Let's Change the World With Music (Remastered) Prefab Sprout
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- 1Let There Be Music (Remastered)03:46
- 2Ride (Remastered)04:03
- 3I Love Music (Remastered)04:28
- 4God Watch Over You (Remastered)04:03
- 5Earth, the Story So Far (Remastered)04:49
- 6Music Is a Princess (Remastered)04:33
- 7Last of the Great Romantics (Remastered)03:28
- 8Falling In Love (Remastered)05:01
- 9Sweet Gospel Music (Remastered)04:39
- 10Meet the New Mozart (Remastered)03:10
- 11Angel of Love (Remastered)04:10
Info for Let's Change the World With Music (Remastered)
Let's Change The World With Music was written and produced by Paddy McAloon at Andromeda Heights and mixed in Scotland by Calum Malcolm. Paddy began work on Let's Change The World With Music in 1992 in what was the follow-up to Jordan: The Comeback.
The 11-tracks are rejoiceful and uplifting, striking an endearingly familiar chord, all the while sounding fresh and timeless. Highlights are aplenty and include the celestial Ride, the jazzy sway of I Love Music and the melancholic Sweet Gospel Music.
Off the back of the incredible latest album ‘I Trawl The Megahertz‘, and following last month’s first hit of remastered vinyl, Prefab Sprout have announced an exciting next batch, featuring four of the band’s classic albums - out October 25th - all overseen by Paddy and Martin McAloon.
The releases include Prefab Sprout’s renowned hit album ‘Steve McQueen’ - this time arriving as a ½ speed remaster from the original tapes and follows its 2007 ‘legacy edition’ release. An album that frequently graces critics’ “all time best” lists, it’s a record that is highly-revered. The BBC labelled it as “one of the greats. What really matters is the music. Really. If you have never listened to this album then I urge, no, demand that you do.”
The releases include Prefab Sprout’s fourth studio album ‘Protest Songs’ - an essential release for the band that secured them a UK Top 20 record, as well as their sixth album ‘Andromeda Heights’, that spawned singles ‘A Prisoner Of The Past’ & ‘Electric Guitars’ and comes on 180g black vinyl for the very first time.
Finally, the fourth part in the latest batch is the band’s newly mastered and remastered release of 2009’s ‘Let’s Change The World With Music’ - seen widely as the band’s comeback album, which received critical acclaim.
"Following singer-songwriter Paddy McAloon’s illnesses and reluctance to release anything from his ever-growing stockpile of songs, further Prefab Sprout albums were unexpected after 2001’s The Gunman and Other Stories. So nothing less than a cattle prod must have provoked this release, the intended follow-up to 1990’s Jordan: The Comeback, and what a treat it is.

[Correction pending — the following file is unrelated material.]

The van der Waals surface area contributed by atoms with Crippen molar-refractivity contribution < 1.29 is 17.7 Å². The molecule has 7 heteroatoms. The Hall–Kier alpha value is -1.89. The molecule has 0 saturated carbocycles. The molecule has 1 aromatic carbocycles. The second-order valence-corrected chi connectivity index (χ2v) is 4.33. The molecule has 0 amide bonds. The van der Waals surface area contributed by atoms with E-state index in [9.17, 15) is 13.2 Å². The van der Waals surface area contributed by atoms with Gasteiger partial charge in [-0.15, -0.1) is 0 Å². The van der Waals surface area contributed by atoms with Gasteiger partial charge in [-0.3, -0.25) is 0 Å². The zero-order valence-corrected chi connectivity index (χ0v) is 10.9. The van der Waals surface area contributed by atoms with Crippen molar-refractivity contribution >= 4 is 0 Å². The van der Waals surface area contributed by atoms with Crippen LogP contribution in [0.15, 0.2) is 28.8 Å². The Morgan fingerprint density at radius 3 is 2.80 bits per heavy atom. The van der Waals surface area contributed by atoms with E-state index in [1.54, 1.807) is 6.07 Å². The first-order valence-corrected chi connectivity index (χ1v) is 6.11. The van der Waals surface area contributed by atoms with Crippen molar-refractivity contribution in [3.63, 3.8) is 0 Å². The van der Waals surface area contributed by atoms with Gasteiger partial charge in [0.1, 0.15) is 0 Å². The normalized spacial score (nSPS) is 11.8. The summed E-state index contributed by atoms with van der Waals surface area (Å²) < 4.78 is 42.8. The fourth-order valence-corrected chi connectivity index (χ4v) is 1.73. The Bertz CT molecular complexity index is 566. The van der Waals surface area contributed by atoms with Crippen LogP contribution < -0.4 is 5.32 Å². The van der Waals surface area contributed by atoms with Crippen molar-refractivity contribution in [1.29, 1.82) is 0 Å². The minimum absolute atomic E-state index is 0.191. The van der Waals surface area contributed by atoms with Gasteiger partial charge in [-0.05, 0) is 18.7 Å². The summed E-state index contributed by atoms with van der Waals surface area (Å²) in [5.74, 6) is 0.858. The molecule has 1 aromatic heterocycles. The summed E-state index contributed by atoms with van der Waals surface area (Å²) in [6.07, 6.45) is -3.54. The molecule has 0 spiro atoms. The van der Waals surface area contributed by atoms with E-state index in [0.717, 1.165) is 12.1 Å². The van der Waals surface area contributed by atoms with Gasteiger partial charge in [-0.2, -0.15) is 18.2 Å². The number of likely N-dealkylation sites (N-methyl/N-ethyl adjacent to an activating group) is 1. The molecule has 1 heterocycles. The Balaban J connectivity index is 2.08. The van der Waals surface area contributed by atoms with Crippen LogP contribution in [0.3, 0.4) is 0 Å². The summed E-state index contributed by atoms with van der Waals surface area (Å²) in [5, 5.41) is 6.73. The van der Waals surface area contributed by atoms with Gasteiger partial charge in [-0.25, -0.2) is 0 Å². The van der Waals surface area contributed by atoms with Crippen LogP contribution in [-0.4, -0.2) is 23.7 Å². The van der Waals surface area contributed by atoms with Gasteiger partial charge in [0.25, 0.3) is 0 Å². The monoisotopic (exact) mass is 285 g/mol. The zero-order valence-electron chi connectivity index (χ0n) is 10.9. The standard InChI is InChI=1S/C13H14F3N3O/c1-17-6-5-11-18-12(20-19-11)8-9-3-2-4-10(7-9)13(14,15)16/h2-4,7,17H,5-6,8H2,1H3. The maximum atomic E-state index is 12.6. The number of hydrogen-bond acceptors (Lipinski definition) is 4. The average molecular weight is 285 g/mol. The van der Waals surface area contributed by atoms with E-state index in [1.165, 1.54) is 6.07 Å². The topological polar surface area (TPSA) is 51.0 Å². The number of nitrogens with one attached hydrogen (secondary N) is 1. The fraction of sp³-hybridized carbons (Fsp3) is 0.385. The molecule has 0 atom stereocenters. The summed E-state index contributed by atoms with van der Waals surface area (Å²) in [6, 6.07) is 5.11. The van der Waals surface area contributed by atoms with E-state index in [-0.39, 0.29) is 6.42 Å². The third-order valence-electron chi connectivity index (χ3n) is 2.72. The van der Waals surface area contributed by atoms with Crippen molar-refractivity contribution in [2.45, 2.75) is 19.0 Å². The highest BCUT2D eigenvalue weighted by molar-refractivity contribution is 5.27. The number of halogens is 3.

For an album that was intended to be recorded over the summer of 1993, this has been a long time coming, so perhaps it’s best not to take the title seriously. Few artists talk up unreleased albums as prolifically as McAloon, which is arguably easy to do, but he probably underestimates his unheard oeuvre.
Here, his cynicism filter remains firmly switched off, with the album opening gleefully: the title track alone takes in early house, scratchy funk and gospel, and the hymn-like Ride celebrates returning to better days. Both capture that early 90s positivity, which is surely due for a revival after today’s 80s synthesisers have been powered down.
His thwarted vision, often blamed for not releasing material, is evident here. Never shy of understatement, Earth, The Story So Far (an unreleased concept album in its own right) is an example of Paddy falling short without his band, particularly backing singer Wendy Smith and producer Thomas Dolby, who defined their sound; its elegance never develops beyond a demo. He also sometimes alienates the listener with overly clever arrangements, such as on I Love Music, but with couplets such as “someone from heaven / put you through hell”, his lyrical skills remain as sharp as ever.
In common with other virtuoso songwriters, the songs and themes of this album unfurl with repeated hearing, although overuse of muted trumpet occasionally grates. If the closing song, a piano-led paen to death, is the last we hear from McAloon, then a more romantic last bow is hard to imagine.
Like motorway service stations halving the value of money, long-awaited albums often disappoint and this too feels like a slightly missed opportunity. Importantly however, you can’t imagine anyone else singing it. It’s good to have him back, no matter how temporarily." (BBC Review, Tom Hocknell)
Produced by Paddy McAloon
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